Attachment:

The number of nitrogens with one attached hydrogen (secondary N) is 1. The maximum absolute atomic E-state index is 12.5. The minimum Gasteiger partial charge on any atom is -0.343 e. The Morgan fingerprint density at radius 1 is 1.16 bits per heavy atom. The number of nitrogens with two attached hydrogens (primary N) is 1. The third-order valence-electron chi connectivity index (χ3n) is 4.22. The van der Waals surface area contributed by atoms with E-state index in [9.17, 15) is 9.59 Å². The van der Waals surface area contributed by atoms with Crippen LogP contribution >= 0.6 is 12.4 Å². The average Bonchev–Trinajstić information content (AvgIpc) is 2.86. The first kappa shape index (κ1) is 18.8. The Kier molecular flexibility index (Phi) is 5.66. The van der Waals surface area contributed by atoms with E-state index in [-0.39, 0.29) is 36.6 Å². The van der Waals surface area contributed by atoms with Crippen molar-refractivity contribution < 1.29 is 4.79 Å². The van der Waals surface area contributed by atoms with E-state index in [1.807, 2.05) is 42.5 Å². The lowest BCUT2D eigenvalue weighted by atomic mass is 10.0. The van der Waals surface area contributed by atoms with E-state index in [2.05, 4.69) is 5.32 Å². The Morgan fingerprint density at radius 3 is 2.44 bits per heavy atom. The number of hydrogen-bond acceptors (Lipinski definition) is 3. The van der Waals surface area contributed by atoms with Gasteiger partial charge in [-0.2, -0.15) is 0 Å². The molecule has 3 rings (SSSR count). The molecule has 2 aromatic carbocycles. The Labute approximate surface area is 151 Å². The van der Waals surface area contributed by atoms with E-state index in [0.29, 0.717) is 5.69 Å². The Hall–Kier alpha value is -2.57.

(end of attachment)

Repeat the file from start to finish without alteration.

The number of nitrogens with one attached hydrogen (secondary N) is 1. The maximum absolute atomic E-state index is 12.5. The minimum Gasteiger partial charge on any atom is -0.343 e. The Morgan fingerprint density at radius 1 is 1.16 bits per heavy atom. The number of nitrogens with two attached hydrogens (primary N) is 1. The third-order valence-electron chi connectivity index (χ3n) is 4.22. The van der Waals surface area contributed by atoms with E-state index in [9.17, 15) is 9.59 Å². The van der Waals surface area contributed by atoms with Crippen LogP contribution >= 0.6 is 12.4 Å². The average Bonchev–Trinajstić information content (AvgIpc) is 2.86. The first kappa shape index (κ1) is 18.8. The Kier molecular flexibility index (Phi) is 5.66. The van der Waals surface area contributed by atoms with E-state index in [-0.39, 0.29) is 36.6 Å². The van der Waals surface area contributed by atoms with Crippen molar-refractivity contribution < 1.29 is 4.79 Å². The van der Waals surface area contributed by atoms with E-state index in [1.807, 2.05) is 42.5 Å². The lowest BCUT2D eigenvalue weighted by atomic mass is 10.0. The van der Waals surface area contributed by atoms with E-state index in [2.05, 4.69) is 5.32 Å². The Morgan fingerprint density at radius 3 is 2.44 bits per heavy atom. The number of hydrogen-bond acceptors (Lipinski definition) is 3. The van der Waals surface area contributed by atoms with Gasteiger partial charge in [-0.2, -0.15) is 0 Å². The molecule has 3 rings (SSSR count). The molecule has 2 aromatic carbocycles. The Labute approximate surface area is 151 Å². The van der Waals surface area contributed by atoms with E-state index in [0.29, 0.717) is 5.69 Å². The Hall–Kier alpha value is -2.57.